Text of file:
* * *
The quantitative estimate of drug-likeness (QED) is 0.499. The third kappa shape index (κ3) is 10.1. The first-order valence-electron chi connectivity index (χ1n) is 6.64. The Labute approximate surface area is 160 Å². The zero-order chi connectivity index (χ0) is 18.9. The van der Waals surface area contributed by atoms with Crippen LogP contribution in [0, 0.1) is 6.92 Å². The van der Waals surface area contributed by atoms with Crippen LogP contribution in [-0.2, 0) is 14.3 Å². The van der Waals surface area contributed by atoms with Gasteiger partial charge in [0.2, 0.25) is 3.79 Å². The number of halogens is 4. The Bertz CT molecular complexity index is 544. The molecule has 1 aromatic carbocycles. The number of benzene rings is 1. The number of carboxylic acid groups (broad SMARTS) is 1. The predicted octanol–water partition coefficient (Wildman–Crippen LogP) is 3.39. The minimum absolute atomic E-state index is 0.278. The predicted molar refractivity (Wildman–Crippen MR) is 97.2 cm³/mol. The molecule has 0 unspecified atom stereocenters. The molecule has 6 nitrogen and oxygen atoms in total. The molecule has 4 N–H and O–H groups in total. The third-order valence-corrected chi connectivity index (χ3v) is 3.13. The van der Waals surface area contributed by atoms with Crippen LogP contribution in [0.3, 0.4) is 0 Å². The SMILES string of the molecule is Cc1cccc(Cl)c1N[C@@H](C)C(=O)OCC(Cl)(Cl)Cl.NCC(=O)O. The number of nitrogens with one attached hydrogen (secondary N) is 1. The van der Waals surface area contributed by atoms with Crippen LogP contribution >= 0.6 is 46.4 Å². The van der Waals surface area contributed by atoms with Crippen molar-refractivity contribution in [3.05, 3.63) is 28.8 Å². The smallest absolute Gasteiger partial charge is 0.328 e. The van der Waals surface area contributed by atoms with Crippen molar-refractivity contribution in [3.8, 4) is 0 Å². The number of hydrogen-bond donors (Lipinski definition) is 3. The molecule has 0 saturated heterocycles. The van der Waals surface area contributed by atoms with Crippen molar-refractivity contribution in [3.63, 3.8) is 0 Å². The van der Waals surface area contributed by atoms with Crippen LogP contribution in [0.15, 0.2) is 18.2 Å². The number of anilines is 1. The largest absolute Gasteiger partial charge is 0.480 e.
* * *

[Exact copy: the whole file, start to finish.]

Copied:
The quantitative estimate of drug-likeness (QED) is 0.499. The third kappa shape index (κ3) is 10.1. The first-order valence-electron chi connectivity index (χ1n) is 6.64. The Labute approximate surface area is 160 Å². The zero-order chi connectivity index (χ0) is 18.9. The van der Waals surface area contributed by atoms with Crippen LogP contribution in [0, 0.1) is 6.92 Å². The van der Waals surface area contributed by atoms with Crippen LogP contribution in [-0.2, 0) is 14.3 Å². The van der Waals surface area contributed by atoms with Gasteiger partial charge in [0.2, 0.25) is 3.79 Å². The number of halogens is 4. The Bertz CT molecular complexity index is 544. The molecule has 1 aromatic carbocycles. The number of benzene rings is 1. The number of carboxylic acid groups (broad SMARTS) is 1. The predicted octanol–water partition coefficient (Wildman–Crippen LogP) is 3.39. The minimum absolute atomic E-state index is 0.278. The predicted molar refractivity (Wildman–Crippen MR) is 97.2 cm³/mol. The molecule has 0 unspecified atom stereocenters. The molecule has 6 nitrogen and oxygen atoms in total. The molecule has 4 N–H and O–H groups in total. The third-order valence-corrected chi connectivity index (χ3v) is 3.13. The van der Waals surface area contributed by atoms with Crippen LogP contribution in [0.3, 0.4) is 0 Å². The SMILES string of the molecule is Cc1cccc(Cl)c1N[C@@H](C)C(=O)OCC(Cl)(Cl)Cl.NCC(=O)O. The number of nitrogens with one attached hydrogen (secondary N) is 1. The van der Waals surface area contributed by atoms with Crippen LogP contribution >= 0.6 is 46.4 Å². The van der Waals surface area contributed by atoms with Crippen molar-refractivity contribution in [3.05, 3.63) is 28.8 Å². The smallest absolute Gasteiger partial charge is 0.328 e. The van der Waals surface area contributed by atoms with Crippen molar-refractivity contribution in [3.8, 4) is 0 Å². The number of hydrogen-bond donors (Lipinski definition) is 3. The molecule has 0 saturated heterocycles. The van der Waals surface area contributed by atoms with Crippen molar-refractivity contribution in [3.63, 3.8) is 0 Å². The van der Waals surface area contributed by atoms with Crippen LogP contribution in [0.15, 0.2) is 18.2 Å². The number of anilines is 1. The largest absolute Gasteiger partial charge is 0.480 e.